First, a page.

Winnipeg Free Press - PRINT EDITION

Colonoscopy debate doesn't negate need for tests

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Is there any way you can avoid having a colonoscopy? A survey showed many believed the test isn't needed until symptoms occur. Others said their doctor never suggested one, or they were too embarrassed to discuss it. Still others said it was too painful.

If you're thinking this way, think again, because it may cost you your life.

But there is some good news about colonoscopy. A report from the University of California says it's time to stop offering this procedure as the only way to diagnose large bowel cancer. Instead, doctors should also be suggesting sigmidoscopy and the fecal occult blood test (FOBT). So why this change in thinking?

One prime reason is colonoscopy is always a hard sell. Patients don't like the bowel preparation, the strong laxative and drinking copious amounts of water. And many have heard of the discomfort. So why not inform the public of more patient-friendly methods and increase the number of cancers being detected?

But does this make sense? Dr. James Allison, professor emeritis of medicine at the University of California, San Francisco, an expert on colon rectal screening, says colonoscopy, which examines the entire large bowel, has never been proven as the gold standard compared to other tests.

For instance, Allison reports there is evidence a sigmoidoscopy done every five years is just as effective as a colonoscopy every 10 years. A sigmoidoscopy examines just the lower part of the large bowel, requires less bowel preparation and only minimal discomfort and is a much easier sell. Besides, the sigmoid is where most cancers occur. But the big negative is a sigmoidoscopy will miss cancers in the more distant parts of the colon. Two studies are currently in process to see if this thinking is correct.

The most patient-friendly test is the annual FOBT, used to detect hidden (occult) blood in stool samples. If the home kit detects blood, further tests, such as colonoscopy, must be done. The FOBT is still the standard test in many parts of the world as it's less expensive. One problem is false positive tests due to certain foods, medication or vitamin C. It also produces occasional false negatives that miss polyps or cancers that in the early stages do not bleed.

But is the colonoscopy always accurate? The test is not perfect and can miss up to four per cent of malignancies.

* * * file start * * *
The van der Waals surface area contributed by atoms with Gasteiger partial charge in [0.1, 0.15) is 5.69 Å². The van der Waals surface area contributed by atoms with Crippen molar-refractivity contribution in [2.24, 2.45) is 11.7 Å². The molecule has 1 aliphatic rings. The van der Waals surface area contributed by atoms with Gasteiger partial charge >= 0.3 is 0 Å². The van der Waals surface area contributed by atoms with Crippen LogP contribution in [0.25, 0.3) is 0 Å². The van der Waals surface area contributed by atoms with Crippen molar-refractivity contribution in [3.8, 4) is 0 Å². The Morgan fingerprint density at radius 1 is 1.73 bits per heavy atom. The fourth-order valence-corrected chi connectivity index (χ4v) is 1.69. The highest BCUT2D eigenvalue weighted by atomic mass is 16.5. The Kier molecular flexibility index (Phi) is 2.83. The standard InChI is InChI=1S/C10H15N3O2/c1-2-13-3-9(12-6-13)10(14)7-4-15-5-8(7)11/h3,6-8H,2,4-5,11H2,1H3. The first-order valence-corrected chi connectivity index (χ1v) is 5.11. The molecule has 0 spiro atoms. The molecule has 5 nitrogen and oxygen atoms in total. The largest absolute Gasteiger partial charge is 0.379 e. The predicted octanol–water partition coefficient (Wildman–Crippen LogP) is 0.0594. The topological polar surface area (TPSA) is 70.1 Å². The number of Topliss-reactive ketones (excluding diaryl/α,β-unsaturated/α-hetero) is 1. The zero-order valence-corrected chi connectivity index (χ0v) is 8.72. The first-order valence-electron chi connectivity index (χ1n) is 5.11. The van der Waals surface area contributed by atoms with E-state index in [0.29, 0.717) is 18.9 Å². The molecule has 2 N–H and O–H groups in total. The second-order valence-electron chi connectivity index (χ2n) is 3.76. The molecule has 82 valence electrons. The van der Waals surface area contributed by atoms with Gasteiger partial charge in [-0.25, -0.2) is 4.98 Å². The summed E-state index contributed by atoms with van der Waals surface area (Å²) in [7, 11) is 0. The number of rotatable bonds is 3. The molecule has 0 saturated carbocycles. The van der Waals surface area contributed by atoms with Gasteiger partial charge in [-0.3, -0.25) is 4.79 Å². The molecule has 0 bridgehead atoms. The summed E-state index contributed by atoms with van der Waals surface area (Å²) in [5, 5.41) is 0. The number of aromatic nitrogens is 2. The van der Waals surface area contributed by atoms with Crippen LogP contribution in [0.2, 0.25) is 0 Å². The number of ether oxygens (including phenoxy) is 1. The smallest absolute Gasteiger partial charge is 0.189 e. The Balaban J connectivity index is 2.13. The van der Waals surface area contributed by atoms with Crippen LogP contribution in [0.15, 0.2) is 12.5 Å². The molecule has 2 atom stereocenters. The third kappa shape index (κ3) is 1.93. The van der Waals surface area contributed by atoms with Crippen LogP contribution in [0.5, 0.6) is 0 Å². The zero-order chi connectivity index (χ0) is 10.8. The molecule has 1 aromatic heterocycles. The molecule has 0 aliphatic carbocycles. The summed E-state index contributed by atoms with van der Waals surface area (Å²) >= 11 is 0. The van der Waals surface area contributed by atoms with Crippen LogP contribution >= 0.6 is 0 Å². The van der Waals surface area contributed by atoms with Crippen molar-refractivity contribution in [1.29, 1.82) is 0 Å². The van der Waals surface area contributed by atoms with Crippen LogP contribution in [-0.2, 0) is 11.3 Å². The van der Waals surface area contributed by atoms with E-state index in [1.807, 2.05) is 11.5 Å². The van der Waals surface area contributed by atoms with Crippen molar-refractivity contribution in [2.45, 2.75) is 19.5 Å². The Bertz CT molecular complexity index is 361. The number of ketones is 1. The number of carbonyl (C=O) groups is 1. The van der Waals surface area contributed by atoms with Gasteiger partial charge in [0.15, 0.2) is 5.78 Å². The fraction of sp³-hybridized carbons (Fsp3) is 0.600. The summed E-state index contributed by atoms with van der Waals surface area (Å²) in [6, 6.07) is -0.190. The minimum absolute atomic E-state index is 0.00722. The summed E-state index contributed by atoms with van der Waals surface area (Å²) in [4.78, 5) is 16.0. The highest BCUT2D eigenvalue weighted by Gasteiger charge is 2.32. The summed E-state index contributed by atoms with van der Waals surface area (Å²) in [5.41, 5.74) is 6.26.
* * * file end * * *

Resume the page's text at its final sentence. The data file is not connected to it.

One problem is cancers in the sigmoid are usually raised polypoid growths that are easy to see and remove. Cancers and polyps in the distant part of the large bowel are often flat, which means they're not easy to spot. Doctors also can't diagnose what it's impossible to see. If patients fail to follow the proper routine of cleansing the bowel, fecal matter may hide the cancer from view.

The old saying "practise makes perfect" applies whether you're a mechanic or a doctor. Experienced physicians skilled in this procedure are more likely to detect cancerous lesions than less experienced colleagues.

So what to do? I remain convinced that the best way to avoid colon cancer is to have regular colonoscopies. Whatever way you cut the cake, malignancies can be missed if the entire colon is not examined.

For those who still refuse this procedure, a combination of sigmoidoscopy and FOBT should be done. Studies show that over the age of 50, one in three people develop a polyp that may become malignant. So the best policy is not to play Russian roulette. Have an annual FOBT done at the very least.

It's illogical to wait for symptoms of malignancy to appear as bleeding may not occur until a cancer is well advanced and has already spread beyond the bowel, with little chance of cure. Over the years, I've seen too many people leave this planet for using every excuse in the book for not submitting to colon-cancer screenings.

Remember the story of the camel who stuck his head in the sand. Not a good move for camels or humans.

See the website www.docgiff.com .

Republished from the Winnipeg Free Press print edition June 1, 2012 A25

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